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Science role for Halcro Johnston after Conservative reshuffle


By Alan Beresford

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HIGHLANDS and Islands MSP Jamie Halcro Johnston has been appointed the Scottish Conservatives’ new spokesman on science following the party’s reshuffle at Holyrood.

Jamie Halcro Johnston MSP, the Scottish Conservatives' new spokesman on science.
Jamie Halcro Johnston MSP, the Scottish Conservatives' new spokesman on science.

Mr Halcro Johnston remains a Shadow Education Minister, but will focus on colleges and universities, with science an addition to his responsibilities.

Mr Halcro Johnston said: “Scotland has a proud record in science, research and innovation.

“Whether it’s the discovery of penicillin, the development of the television or cloning and Dolly the sheep, many of the giants of science, and the great scientific leaps forward, are the result of work done here in Scotland or by Scots abroad.

“And Scotland’s education has been the bedrock of that success, supporting much of our contribution to the advancement of knowledge.

“Success in this area is also fundamental to our economy, with science and engineering businesses supporting thousands of jobs and generating major revenue.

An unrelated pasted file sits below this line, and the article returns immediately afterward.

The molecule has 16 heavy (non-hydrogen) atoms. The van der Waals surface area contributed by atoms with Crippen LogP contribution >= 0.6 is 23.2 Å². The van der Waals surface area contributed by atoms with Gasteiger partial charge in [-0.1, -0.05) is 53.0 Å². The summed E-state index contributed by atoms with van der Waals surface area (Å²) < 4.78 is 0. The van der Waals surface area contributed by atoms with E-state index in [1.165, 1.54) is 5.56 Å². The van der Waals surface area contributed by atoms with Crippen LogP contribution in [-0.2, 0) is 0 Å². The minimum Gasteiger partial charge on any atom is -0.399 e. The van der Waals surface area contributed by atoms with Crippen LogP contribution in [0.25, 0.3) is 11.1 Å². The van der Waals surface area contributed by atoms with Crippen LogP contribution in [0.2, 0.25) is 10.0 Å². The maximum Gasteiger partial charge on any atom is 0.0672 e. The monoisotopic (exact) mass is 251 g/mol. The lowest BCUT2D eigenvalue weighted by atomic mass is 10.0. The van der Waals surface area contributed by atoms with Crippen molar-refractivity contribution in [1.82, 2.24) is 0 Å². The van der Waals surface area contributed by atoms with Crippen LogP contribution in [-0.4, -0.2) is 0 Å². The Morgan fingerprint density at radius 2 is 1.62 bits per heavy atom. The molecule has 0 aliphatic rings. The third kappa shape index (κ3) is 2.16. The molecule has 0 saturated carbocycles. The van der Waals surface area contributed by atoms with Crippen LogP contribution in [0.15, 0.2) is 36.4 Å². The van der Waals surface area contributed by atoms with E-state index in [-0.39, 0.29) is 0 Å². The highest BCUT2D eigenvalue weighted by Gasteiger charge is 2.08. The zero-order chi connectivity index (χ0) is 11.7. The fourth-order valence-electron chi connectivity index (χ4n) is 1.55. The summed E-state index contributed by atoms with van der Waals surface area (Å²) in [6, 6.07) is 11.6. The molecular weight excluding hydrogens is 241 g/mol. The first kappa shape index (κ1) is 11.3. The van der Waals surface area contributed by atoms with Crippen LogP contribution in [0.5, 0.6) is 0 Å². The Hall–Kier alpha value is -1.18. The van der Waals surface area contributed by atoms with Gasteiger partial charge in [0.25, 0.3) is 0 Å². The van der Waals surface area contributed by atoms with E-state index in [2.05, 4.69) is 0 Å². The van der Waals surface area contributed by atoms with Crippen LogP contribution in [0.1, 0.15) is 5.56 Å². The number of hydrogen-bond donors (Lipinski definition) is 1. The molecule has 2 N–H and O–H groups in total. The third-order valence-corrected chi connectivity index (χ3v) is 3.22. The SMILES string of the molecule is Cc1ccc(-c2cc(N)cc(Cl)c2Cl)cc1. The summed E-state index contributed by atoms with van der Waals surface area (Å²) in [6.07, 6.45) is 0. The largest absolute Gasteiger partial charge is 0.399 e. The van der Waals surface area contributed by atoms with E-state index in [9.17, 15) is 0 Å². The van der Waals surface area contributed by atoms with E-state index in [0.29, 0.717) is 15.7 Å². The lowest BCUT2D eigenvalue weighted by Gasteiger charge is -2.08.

“However, the sector undoubtedly faces challenges post-Covid, as our relationship with the EU changes and with the Scottish Government clearly focused on pushing for another independence referendum.

“What we must be focusing on is building on Scotland’s world-leading scientific reputation and ensuring the firm educational bedrock that it requires is in place. We have to get this right.

“I’m look forward to working with our colleges, universities, employers and other stakeholders to ensure we give people the opportunity to make their contribution in science as previous generations of Scots have done.”

Mr Halcro Johnston added that as well as building on Scotland’s reputation, he wanted to promote efforts to widen participation in science.

“I come from a family of scientists. My grandfather was a mathematician and my great uncle, Henry Halcro Johnston, who I spoke about at last year’s Orkney Science Festival, was a botanist and Fellow of the Royal Society of Edinburgh.

“But more importantly, my family has always been one where women have been actively involved in science.

“My grandmother, Marjorie Freeth, was an electrical engineer who, working for General Electric, was part of the team which developed the first photocell. And her sister, Grace, was a Fellow of the Royal Society.

“To ensure science careers are as accessible as possible, it’s vital that we also ensure the widest possible participation in STEM subjects.

“No one should feel a career in science is not open to them based on their gender or background”.

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